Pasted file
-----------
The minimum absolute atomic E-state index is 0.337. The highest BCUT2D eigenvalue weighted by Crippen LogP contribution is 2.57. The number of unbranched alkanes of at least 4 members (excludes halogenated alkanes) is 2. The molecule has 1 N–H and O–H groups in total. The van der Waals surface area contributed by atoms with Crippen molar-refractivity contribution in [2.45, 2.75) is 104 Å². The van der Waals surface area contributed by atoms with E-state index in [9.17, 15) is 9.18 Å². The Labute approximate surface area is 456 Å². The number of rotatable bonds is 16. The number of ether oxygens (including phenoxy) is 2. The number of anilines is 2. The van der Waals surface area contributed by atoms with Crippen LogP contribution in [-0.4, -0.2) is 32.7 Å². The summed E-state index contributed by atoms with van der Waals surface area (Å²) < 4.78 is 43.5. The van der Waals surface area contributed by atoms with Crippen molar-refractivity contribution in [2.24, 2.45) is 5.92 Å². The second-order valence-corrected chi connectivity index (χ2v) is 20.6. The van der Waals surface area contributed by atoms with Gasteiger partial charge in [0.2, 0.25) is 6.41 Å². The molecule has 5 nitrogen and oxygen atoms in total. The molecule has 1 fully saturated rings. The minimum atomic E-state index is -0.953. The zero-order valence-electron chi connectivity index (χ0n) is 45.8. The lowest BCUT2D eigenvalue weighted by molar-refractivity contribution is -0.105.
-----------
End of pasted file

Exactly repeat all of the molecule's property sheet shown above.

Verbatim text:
The minimum absolute atomic E-state index is 0.337. The highest BCUT2D eigenvalue weighted by Crippen LogP contribution is 2.57. The number of unbranched alkanes of at least 4 members (excludes halogenated alkanes) is 2. The molecule has 1 N–H and O–H groups in total. The van der Waals surface area contributed by atoms with Crippen molar-refractivity contribution in [2.45, 2.75) is 104 Å². The van der Waals surface area contributed by atoms with E-state index in [9.17, 15) is 9.18 Å². The Labute approximate surface area is 456 Å². The number of rotatable bonds is 16. The number of ether oxygens (including phenoxy) is 2. The number of anilines is 2. The van der Waals surface area contributed by atoms with Crippen LogP contribution in [-0.4, -0.2) is 32.7 Å². The summed E-state index contributed by atoms with van der Waals surface area (Å²) < 4.78 is 43.5. The van der Waals surface area contributed by atoms with Crippen molar-refractivity contribution in [2.24, 2.45) is 5.92 Å². The second-order valence-corrected chi connectivity index (χ2v) is 20.6. The van der Waals surface area contributed by atoms with Gasteiger partial charge in [0.2, 0.25) is 6.41 Å². The molecule has 5 nitrogen and oxygen atoms in total. The molecule has 1 fully saturated rings. The minimum atomic E-state index is -0.953. The zero-order valence-electron chi connectivity index (χ0n) is 45.8. The lowest BCUT2D eigenvalue weighted by molar-refractivity contribution is -0.105.